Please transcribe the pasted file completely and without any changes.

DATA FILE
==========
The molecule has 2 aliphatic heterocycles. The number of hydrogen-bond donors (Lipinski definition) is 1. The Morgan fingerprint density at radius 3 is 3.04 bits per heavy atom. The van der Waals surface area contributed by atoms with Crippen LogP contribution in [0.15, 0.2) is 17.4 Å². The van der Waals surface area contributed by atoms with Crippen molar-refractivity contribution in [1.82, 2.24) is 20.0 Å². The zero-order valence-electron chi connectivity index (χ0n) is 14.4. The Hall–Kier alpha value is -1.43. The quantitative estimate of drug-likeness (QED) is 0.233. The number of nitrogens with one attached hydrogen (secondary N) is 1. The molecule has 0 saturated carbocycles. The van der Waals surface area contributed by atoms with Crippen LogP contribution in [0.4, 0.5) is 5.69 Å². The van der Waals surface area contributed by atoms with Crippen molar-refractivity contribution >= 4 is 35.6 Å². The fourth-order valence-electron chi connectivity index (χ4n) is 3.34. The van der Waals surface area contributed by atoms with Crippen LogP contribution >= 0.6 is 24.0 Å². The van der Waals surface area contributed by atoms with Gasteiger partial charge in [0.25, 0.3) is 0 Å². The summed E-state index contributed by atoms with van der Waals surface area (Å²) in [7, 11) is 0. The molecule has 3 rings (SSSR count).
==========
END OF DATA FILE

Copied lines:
The molecule has 2 aliphatic heterocycles. The number of hydrogen-bond donors (Lipinski definition) is 1. The Morgan fingerprint density at radius 3 is 3.04 bits per heavy atom. The van der Waals surface area contributed by atoms with Crippen LogP contribution in [0.15, 0.2) is 17.4 Å². The van der Waals surface area contributed by atoms with Crippen molar-refractivity contribution in [1.82, 2.24) is 20.0 Å². The zero-order valence-electron chi connectivity index (χ0n) is 14.4. The Hall–Kier alpha value is -1.43. The quantitative estimate of drug-likeness (QED) is 0.233. The number of nitrogens with one attached hydrogen (secondary N) is 1. The molecule has 0 saturated carbocycles. The van der Waals surface area contributed by atoms with Crippen LogP contribution in [0.4, 0.5) is 5.69 Å². The van der Waals surface area contributed by atoms with Crippen molar-refractivity contribution >= 4 is 35.6 Å². The fourth-order valence-electron chi connectivity index (χ4n) is 3.34. The van der Waals surface area contributed by atoms with Crippen LogP contribution >= 0.6 is 24.0 Å². The van der Waals surface area contributed by atoms with Gasteiger partial charge in [0.25, 0.3) is 0 Å². The summed E-state index contributed by atoms with van der Waals surface area (Å²) in [7, 11) is 0. The molecule has 3 rings (SSSR count).